Skip to main content
Chemistry LibreTexts

24.10: Carbohydrates

  • Page ID
  • \( \newcommand{\vecs}[1]{\overset { \scriptstyle \rightharpoonup} {\mathbf{#1}} } \) \( \newcommand{\vecd}[1]{\overset{-\!-\!\rightharpoonup}{\vphantom{a}\smash {#1}}} \)\(\newcommand{\id}{\mathrm{id}}\) \( \newcommand{\Span}{\mathrm{span}}\) \( \newcommand{\kernel}{\mathrm{null}\,}\) \( \newcommand{\range}{\mathrm{range}\,}\) \( \newcommand{\RealPart}{\mathrm{Re}}\) \( \newcommand{\ImaginaryPart}{\mathrm{Im}}\) \( \newcommand{\Argument}{\mathrm{Arg}}\) \( \newcommand{\norm}[1]{\| #1 \|}\) \( \newcommand{\inner}[2]{\langle #1, #2 \rangle}\) \( \newcommand{\Span}{\mathrm{span}}\) \(\newcommand{\id}{\mathrm{id}}\) \( \newcommand{\Span}{\mathrm{span}}\) \( \newcommand{\kernel}{\mathrm{null}\,}\) \( \newcommand{\range}{\mathrm{range}\,}\) \( \newcommand{\RealPart}{\mathrm{Re}}\) \( \newcommand{\ImaginaryPart}{\mathrm{Im}}\) \( \newcommand{\Argument}{\mathrm{Arg}}\) \( \newcommand{\norm}[1]{\| #1 \|}\) \( \newcommand{\inner}[2]{\langle #1, #2 \rangle}\) \( \newcommand{\Span}{\mathrm{span}}\)

    Learning Objectives
    • To recognize carbohydrates and classify them as mono-, di-, or polysaccharides.

    All carbohydrates consist of carbon, hydrogen, and oxygen atoms and are polyhydroxy aldehydes or ketones or are compounds that can be broken down to form such compounds. Examples of carbohydrates include starch, fiber, the sweet-tasting compounds called sugars, and structural materials such as cellulose. The term carbohydrate had its origin in a misinterpretation of the molecular formulas of many of these substances. For example, because its formula is C6H12O6, glucose was once thought to be a “carbon hydrate” with the structure C6·6H2O.


    Example \(\PageIndex{1}\)

    Which compounds would be classified as carbohydrates?

    1. clipboard_e4a2a9d0cc9f44c2c90f9e0e0710a457d.png
    2. clipboard_eff05515820044a26927fe034d6f9f2be.png
    3. clipboard_ec5a203658ec12ffa90f0e8e6b8be31fa.png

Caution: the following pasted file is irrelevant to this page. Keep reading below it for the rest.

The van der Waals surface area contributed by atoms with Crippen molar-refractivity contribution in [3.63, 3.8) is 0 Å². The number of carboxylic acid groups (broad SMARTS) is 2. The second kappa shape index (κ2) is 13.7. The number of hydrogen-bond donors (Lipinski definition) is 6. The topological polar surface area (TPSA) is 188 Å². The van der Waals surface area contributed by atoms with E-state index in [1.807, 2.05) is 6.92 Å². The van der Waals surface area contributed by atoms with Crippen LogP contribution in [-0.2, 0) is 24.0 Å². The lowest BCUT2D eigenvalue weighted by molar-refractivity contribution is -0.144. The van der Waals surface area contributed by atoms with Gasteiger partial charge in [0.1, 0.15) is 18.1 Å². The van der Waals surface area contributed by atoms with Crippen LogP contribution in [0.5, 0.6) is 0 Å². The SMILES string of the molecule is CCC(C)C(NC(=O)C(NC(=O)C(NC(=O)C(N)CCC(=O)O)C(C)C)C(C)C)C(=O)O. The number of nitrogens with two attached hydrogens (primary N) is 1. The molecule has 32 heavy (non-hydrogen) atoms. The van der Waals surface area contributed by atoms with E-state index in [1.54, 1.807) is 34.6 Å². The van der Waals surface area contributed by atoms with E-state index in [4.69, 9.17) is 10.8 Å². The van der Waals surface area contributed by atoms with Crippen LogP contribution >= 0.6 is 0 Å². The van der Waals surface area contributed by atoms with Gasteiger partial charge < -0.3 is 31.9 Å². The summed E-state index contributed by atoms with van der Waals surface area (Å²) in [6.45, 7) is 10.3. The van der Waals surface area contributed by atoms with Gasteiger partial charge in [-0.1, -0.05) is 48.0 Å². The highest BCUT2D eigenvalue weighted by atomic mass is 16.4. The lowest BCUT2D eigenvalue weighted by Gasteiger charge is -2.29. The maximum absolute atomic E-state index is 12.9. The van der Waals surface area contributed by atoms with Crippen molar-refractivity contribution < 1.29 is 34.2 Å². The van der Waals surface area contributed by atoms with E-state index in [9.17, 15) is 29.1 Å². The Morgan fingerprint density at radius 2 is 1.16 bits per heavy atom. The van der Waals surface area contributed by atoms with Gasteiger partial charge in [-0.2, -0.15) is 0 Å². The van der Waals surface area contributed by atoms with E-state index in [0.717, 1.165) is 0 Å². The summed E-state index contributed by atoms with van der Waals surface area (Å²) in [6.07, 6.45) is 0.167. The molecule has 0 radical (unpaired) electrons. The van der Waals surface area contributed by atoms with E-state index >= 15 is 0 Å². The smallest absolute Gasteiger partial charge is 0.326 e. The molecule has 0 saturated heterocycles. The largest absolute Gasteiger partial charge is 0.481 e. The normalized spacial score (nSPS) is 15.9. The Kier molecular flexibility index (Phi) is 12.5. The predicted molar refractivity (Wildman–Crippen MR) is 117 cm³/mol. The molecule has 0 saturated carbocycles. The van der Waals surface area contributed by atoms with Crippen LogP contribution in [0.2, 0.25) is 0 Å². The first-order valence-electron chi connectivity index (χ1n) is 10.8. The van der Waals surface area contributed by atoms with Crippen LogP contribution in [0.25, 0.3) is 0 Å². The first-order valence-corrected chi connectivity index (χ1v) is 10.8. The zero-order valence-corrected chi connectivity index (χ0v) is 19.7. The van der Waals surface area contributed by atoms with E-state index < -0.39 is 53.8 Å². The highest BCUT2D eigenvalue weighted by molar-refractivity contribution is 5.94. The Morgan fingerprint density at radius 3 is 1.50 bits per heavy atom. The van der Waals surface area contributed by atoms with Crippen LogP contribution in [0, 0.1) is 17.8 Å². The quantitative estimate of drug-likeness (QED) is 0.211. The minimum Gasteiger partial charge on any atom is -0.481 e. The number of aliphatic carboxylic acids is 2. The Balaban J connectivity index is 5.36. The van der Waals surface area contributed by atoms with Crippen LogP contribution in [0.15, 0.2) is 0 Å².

4. clipboard_ef0f37d3cbfb4f7f5c39d9db109e807f3.png
    1. This is a carbohydrate because the molecule contains an aldehyde functional group with OH groups on the other two carbon atoms.
    2. This is not a carbohydrate because the molecule does not contain an aldehyde or a ketone functional group.
    3. This is a carbohydrate because the molecule contains a ketone functional group with OH groups on the other two carbon atoms.
    4. This is not a carbohydrate; although it has a ketone functional group, one of the other carbons atoms does not have an OH group attached.
    Exercise \(\PageIndex{1}\)

    Which compounds would be classified as carbohydrates?

    1. clipboard_e533c2a5a7d3c2e9781f2ba3285d16b43.png
    2. clipboard_ee41a7d7ad87c3449fc9e0f3e3bd357a3.png
    3. clipboard_e745b11b2dc2727f4a2642817df89198b.png
    4. clipboard_e4fa6423784b5515cbbab2393d0abdf32.png

    Green plants are capable of synthesizing glucose (C6H12O6) from carbon dioxide (CO2) and water (H2O) by using solar energy in the process known as photosynthesis:

    \[\ce{6CO_2 + 6H_2O} + \text{686 kcal} \rightarrow \ce{C_6H_{12}O_6 + 6O_2} \label{\(\PageIndex{1}\)} \]

    (The 686 kcal come from solar energy.) Plants can use the glucose for energy or convert it to larger carbohydrates, such as starch or cellulose. Starch provides energy for later use, perhaps as nourishment for a plant’s seeds, while cellulose is the structural material of plants. We can gather and eat the parts of a plant that store energy—seeds, roots, tubers, and fruits—and use some of that energy ourselves. Carbohydrates are also needed for the synthesis of nucleic acids and many proteins and lipids.

    Animals, including humans, cannot synthesize carbohydrates from carbon dioxide and water and are therefore dependent on the plant kingdom to provide these vital compounds. We use carbohydrates not only for food (about 60%–65% by mass of the average diet) but also for clothing (cotton, linen, rayon), shelter (wood), fuel (wood), and paper (wood).

    The simplest carbohydrates—those that cannot be hydrolyzed to produce even smaller carbohydrates—are called monosaccharides. Two or more monosaccharides can link together to form chains that contain from two to several hundred or thousand monosaccharide units. Prefixes are used to indicate the number of such units in the chains. Disaccharide molecules have two monosaccharide units, trisaccharide molecules have three units, and so on. Chains with many monosaccharide units joined together are called polysaccharides. All these so-called higher saccharides can be hydrolyzed back to their constituent monosaccharides.

    Compounds that cannot be hydrolyzed will not react with water to form two or more smaller compounds.


    Carbohydrates are an important group of biological molecules that includes sugars and starches. Photosynthesis is the process by which plants use energy from sunlight to synthesize carbohydrates. A monosaccharide is the simplest carbohydrate and cannot be hydrolyzed to produce a smaller carbohydrate molecule. Disaccharides contain two monosaccharide units, and polysaccharides contain many monosaccharide units.

    24.10: Carbohydrates is shared under a CC BY-NC-SA 3.0 license and was authored, remixed, and/or curated by LibreTexts.

    • Was this article helpful?